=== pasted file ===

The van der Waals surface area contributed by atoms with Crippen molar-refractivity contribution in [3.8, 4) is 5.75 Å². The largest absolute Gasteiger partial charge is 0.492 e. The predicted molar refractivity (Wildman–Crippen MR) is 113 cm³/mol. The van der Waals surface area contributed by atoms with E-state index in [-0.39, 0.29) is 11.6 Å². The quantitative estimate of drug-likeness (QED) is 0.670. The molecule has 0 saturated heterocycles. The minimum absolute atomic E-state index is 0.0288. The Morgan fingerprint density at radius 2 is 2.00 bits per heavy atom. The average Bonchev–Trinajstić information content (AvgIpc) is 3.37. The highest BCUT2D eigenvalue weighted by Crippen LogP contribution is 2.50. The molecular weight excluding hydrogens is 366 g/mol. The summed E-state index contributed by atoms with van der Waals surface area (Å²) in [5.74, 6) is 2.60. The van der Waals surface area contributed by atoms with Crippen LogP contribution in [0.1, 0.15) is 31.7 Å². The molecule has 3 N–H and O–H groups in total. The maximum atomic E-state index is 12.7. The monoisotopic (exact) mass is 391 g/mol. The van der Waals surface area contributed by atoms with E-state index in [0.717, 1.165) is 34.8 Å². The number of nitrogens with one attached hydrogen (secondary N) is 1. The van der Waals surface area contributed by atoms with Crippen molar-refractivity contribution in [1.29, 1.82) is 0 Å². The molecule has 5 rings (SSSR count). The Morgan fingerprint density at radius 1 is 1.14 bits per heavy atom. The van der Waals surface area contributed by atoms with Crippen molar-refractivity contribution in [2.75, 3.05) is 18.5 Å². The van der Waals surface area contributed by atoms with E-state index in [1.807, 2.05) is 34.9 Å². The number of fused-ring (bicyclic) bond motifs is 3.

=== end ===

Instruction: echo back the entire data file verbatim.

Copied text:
The van der Waals surface area contributed by atoms with Crippen molar-refractivity contribution in [3.8, 4) is 5.75 Å². The largest absolute Gasteiger partial charge is 0.492 e. The predicted molar refractivity (Wildman–Crippen MR) is 113 cm³/mol. The van der Waals surface area contributed by atoms with E-state index in [-0.39, 0.29) is 11.6 Å². The quantitative estimate of drug-likeness (QED) is 0.670. The molecule has 0 saturated heterocycles. The minimum absolute atomic E-state index is 0.0288. The Morgan fingerprint density at radius 2 is 2.00 bits per heavy atom. The average Bonchev–Trinajstić information content (AvgIpc) is 3.37. The highest BCUT2D eigenvalue weighted by Crippen LogP contribution is 2.50. The molecular weight excluding hydrogens is 366 g/mol. The summed E-state index contributed by atoms with van der Waals surface area (Å²) in [5.74, 6) is 2.60. The van der Waals surface area contributed by atoms with Crippen LogP contribution in [0.1, 0.15) is 31.7 Å². The molecule has 3 N–H and O–H groups in total. The maximum atomic E-state index is 12.7. The monoisotopic (exact) mass is 391 g/mol. The van der Waals surface area contributed by atoms with E-state index in [0.717, 1.165) is 34.8 Å². The number of nitrogens with one attached hydrogen (secondary N) is 1. The van der Waals surface area contributed by atoms with Crippen molar-refractivity contribution in [1.29, 1.82) is 0 Å². The molecule has 5 rings (SSSR count). The Morgan fingerprint density at radius 1 is 1.14 bits per heavy atom. The van der Waals surface area contributed by atoms with Crippen molar-refractivity contribution in [2.75, 3.05) is 18.5 Å². The van der Waals surface area contributed by atoms with E-state index in [1.807, 2.05) is 34.9 Å². The number of fused-ring (bicyclic) bond motifs is 3.